RCSD ‘Path Forward’ looks toward equity, new offerings

The Rochester City School District Thursday unveiled a sweeping set of proposals that would rearrange the academic careers of future city children and move toward a more equitable distribution of students, both inside the district and among its neighbors.

The “Path Forward” is Superintendent Barbara Deane-Williams’ most concrete vision for the district in her 18 months in office. Her teams have spent the last several months canvassing the city to gather input from students, parents and staff; their work culminated both in Thursday night’s announcement and an array of possible student placement changes to be announced Saturday morning.

Among the key points included in Thursday’s presentation:

  • Rearrange the offerings in different sectors of the city to ensure that each of the three ‘zones’ has roughly even enrollment and a full range of offerings for early education, students with disabilities or those who don’t speak English well.
  • Make plans to replicate the district’s most popular schools — School of the Arts, School Without Walls, World of Inquiry School 58 and Children’s School of Rochester School 15 among them — and be prepared to implement them as other schools fall into state receivership and need to be restarted, as is the case now with Kodak Park School 41.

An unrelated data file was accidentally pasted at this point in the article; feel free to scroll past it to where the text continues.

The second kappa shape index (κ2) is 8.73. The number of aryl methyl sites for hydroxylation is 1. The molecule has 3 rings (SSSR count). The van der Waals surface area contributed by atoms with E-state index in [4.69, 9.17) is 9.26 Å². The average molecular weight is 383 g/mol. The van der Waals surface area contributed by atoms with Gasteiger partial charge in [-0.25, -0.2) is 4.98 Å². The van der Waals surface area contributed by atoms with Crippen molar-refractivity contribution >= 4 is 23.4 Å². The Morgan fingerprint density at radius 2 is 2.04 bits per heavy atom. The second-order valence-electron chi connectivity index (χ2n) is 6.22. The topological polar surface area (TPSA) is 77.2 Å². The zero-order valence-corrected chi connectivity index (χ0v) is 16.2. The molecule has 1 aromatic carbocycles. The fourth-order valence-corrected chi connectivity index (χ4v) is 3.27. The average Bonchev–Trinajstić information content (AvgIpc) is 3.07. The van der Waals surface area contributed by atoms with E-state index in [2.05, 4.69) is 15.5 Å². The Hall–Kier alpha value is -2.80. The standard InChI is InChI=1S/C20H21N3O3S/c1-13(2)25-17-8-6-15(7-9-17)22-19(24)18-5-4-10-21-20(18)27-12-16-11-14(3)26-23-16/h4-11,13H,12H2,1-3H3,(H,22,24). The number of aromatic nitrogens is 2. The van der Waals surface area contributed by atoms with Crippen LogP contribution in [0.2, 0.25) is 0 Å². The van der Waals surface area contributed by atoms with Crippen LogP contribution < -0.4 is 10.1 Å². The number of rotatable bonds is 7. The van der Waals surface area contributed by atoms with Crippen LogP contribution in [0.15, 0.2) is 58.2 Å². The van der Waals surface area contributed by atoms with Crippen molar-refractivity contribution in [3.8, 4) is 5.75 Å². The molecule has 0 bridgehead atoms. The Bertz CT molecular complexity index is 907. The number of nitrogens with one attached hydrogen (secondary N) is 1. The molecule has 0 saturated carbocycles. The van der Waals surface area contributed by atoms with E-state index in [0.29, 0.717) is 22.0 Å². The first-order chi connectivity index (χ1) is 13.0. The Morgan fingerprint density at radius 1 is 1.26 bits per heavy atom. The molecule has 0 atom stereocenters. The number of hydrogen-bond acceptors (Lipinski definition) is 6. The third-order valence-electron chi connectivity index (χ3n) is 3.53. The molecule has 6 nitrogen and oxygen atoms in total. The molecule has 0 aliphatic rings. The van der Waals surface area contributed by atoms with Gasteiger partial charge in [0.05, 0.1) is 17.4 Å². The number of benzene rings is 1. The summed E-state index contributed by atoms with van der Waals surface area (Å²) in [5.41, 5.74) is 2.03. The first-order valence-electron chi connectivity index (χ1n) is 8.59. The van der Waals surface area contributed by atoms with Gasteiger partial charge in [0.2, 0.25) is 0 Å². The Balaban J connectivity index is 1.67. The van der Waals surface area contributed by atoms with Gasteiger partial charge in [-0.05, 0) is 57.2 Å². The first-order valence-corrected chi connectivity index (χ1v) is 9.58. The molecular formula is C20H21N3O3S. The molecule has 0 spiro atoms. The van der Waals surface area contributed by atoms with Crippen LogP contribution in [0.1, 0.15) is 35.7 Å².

• Give Edison Tech its second re-boot in three years, again with an emphasis on getting students real-life work experience.
  • Partner with outside districts and outside funders on magnet schools to attract suburban students, including a second P-TECH school with Greece and a downtown elementary school that would draw half its enrollment from the suburbs and cater to parents who commute into the city.

Those last two points, in particular, have yet to be fleshed out. They would require outside money and some expression of interest from the suburbs and others. Monroe Community College is involved in the first; Great Schools for All is involved in the second.

 

Source: RCSD ‘Path Forward’ looks toward equity, new offerings

Jimmy Kilpatrick, a national recognized professional special education advocate since 1994.

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